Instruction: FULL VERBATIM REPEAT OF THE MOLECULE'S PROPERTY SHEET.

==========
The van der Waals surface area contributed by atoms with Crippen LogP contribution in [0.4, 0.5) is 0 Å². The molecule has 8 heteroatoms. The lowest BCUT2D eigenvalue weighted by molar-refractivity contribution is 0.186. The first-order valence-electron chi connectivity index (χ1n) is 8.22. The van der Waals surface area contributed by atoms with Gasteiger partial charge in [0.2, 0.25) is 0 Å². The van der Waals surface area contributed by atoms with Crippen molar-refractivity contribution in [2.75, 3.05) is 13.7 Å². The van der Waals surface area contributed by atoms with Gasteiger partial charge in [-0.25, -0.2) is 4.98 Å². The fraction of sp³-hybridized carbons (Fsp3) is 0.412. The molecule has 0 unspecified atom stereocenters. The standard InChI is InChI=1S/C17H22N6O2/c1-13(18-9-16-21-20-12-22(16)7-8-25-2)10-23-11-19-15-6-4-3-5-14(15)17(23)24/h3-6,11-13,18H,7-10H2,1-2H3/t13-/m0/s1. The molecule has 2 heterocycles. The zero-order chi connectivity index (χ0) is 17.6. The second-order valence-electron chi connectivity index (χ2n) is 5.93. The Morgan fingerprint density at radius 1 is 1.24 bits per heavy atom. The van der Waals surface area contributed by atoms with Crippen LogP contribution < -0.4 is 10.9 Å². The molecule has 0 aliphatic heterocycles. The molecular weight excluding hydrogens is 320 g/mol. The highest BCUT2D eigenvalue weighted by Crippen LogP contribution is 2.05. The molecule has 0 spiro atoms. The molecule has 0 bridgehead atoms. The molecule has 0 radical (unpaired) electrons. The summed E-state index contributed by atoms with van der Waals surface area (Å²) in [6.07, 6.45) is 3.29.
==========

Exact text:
The van der Waals surface area contributed by atoms with Crippen LogP contribution in [0.4, 0.5) is 0 Å². The molecule has 8 heteroatoms. The lowest BCUT2D eigenvalue weighted by molar-refractivity contribution is 0.186. The first-order valence-electron chi connectivity index (χ1n) is 8.22. The van der Waals surface area contributed by atoms with Gasteiger partial charge in [0.2, 0.25) is 0 Å². The van der Waals surface area contributed by atoms with Crippen molar-refractivity contribution in [2.75, 3.05) is 13.7 Å². The van der Waals surface area contributed by atoms with Gasteiger partial charge in [-0.25, -0.2) is 4.98 Å². The fraction of sp³-hybridized carbons (Fsp3) is 0.412. The molecule has 0 unspecified atom stereocenters. The standard InChI is InChI=1S/C17H22N6O2/c1-13(18-9-16-21-20-12-22(16)7-8-25-2)10-23-11-19-15-6-4-3-5-14(15)17(23)24/h3-6,11-13,18H,7-10H2,1-2H3/t13-/m0/s1. The molecule has 2 heterocycles. The zero-order chi connectivity index (χ0) is 17.6. The second-order valence-electron chi connectivity index (χ2n) is 5.93. The Morgan fingerprint density at radius 1 is 1.24 bits per heavy atom. The van der Waals surface area contributed by atoms with Crippen LogP contribution < -0.4 is 10.9 Å². The molecule has 0 aliphatic heterocycles. The molecular weight excluding hydrogens is 320 g/mol. The highest BCUT2D eigenvalue weighted by Crippen LogP contribution is 2.05. The molecule has 0 spiro atoms. The molecule has 0 bridgehead atoms. The molecule has 0 radical (unpaired) electrons. The summed E-state index contributed by atoms with van der Waals surface area (Å²) in [6.07, 6.45) is 3.29.